Skip to Main Content

Condition Reporting


Point crack.
This stone point has a large crack, a chipped tip, and a rectangular area of shiny adhesive residue where a label was once present. Stone points in tools and weapons may also be loose. The condition record should indicate if they are loose, but also if they are not currently loose.

Photo credit: Alaska State Museum collection II-A-3503

Fill in crack vs vein.
The stone of this sculpture has natural veins but also some serious cracks that have been filled with a yellow material. These should be noted and monitored. If it is possible to identify that fill material, it would be a valuable part of the record. Fill materials sometimes age poorly and cause instability later.

Photo credit: Alaska State Museum collection V-A-517

Hazard poison.
This slate point was possibly used for hunting whales, and the oral history and published literature indicates some cultures used poison. Be aware that stone points may be hazardous in unseen ways. Indicate the possibility of toxins when cataloging items like this.

Photo credit: Alaska State Museum collection II-F-310

Cracked plus inlays.
This argillite bowl has a large crack, and several inlays. The condition record should indicate that all the inlays are present. Better yet to indicate three abalone and six bone inlays.

Photo credit: Alaska State Museum collection I-I-B-1025

Inlays missing.
The stern of this argillite canoe sculpture has a large missing chipped area. There are also six missing rectangular pieces of inlay along upper edge of the canoe under the gunwale. The curve along the edge of the canoe and the shape of the nearby reclining figure are interrupted by a recessed area that seems to have a hole or peg. Something is missing there.

Photo credit: Alaska State Museum collection II-B-822

Argillite lid loss.
Argillite is barely stone and still has a high clay content. This means it is sensitive to moisture, and also when it breaks it often crumbles along the break edges.

Photo credit: Sheldon Jackson Museum collection SJ-I-B-11

Pillar with fault.
This is the pillar in the center of a heavy vase-like argillite object. You can see a fault line of quartz running diagonally across this pillar. Quartz will not shrink or swell with changes in humidity, but argillite can. It is even more vulnerable at these quartz veins. If you look very very carefully in the image, you can also see a long vertical crack. The sections of argillite were joined together with glue, which can be seen reflecting the light slightly in two of the grooves. Analysis suggested it was old fish glue. Adhered areas are another place of vulnerability and should be noted in the condition report.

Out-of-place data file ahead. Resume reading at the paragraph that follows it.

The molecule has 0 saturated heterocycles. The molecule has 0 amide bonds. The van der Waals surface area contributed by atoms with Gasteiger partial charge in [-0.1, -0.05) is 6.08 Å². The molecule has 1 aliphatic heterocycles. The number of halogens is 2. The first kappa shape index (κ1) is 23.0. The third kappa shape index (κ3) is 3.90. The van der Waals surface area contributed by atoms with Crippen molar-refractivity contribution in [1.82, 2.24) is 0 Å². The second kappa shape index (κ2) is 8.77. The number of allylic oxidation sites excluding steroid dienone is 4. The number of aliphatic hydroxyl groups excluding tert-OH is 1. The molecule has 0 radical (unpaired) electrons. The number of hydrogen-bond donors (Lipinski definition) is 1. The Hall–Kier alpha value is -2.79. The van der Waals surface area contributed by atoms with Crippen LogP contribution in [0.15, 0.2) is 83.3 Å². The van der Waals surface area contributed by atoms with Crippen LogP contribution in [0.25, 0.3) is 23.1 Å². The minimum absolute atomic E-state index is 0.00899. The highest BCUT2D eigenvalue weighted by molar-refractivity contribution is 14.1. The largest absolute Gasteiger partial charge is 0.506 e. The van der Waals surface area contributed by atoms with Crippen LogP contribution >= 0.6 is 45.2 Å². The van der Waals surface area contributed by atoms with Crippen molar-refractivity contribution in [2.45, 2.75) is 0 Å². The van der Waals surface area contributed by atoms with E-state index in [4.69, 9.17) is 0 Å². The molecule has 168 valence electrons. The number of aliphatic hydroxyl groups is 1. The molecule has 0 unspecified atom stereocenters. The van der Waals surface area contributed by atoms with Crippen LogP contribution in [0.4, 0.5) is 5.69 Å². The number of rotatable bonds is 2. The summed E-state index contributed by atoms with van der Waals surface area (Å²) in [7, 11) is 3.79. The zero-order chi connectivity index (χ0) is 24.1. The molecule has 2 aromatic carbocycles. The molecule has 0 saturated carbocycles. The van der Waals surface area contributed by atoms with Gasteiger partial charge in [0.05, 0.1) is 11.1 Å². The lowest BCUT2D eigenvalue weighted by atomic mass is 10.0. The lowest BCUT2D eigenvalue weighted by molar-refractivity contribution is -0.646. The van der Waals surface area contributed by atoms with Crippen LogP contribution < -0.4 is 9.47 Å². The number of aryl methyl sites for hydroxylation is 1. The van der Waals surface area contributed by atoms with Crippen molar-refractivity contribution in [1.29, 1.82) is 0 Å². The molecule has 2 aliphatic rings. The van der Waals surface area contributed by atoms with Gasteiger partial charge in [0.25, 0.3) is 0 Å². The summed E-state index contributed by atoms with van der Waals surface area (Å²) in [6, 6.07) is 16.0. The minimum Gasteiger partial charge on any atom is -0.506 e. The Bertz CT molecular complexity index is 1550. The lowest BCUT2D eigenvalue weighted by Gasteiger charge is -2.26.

Fishing lures.
These fishing lures have stone components that are usually stable, but put stress on the other more delicate elements of the lure.

Photo credit: Sheldon Jackson Museum collection SJ-I-B-11

Petrified wood.
This piece of petrified wood has many serious cracks and is crumbling in association with this white and yellow powdery material deep inside the specimen.

Photo credit: Alaska State Museum collection

Fossil jaw.
This is the lower jaw of a mammoth, stained brown from burial with its teeth mostly intact. It is tempting to think of this as stone or a fossil, but really it is sub-fossilized material that is somewhere on a continuum between being bone and being stone. It is only partially mineralized.

Photo credit: Alaska State Museum collection I-B-209

Brucite minerals like asbestos.
Brucite is a mineral form of magnesium hydroxide, but this long grey fibrous crystalline structure looks similar to samples of asbestos in the collection. Be aware that mineral specimens can sometimes be hazardous. These delicate crystals have been wrapped with tape, which should be noted and described in the condition report.

Photo credit: Alaska State Museum collection IV-B-144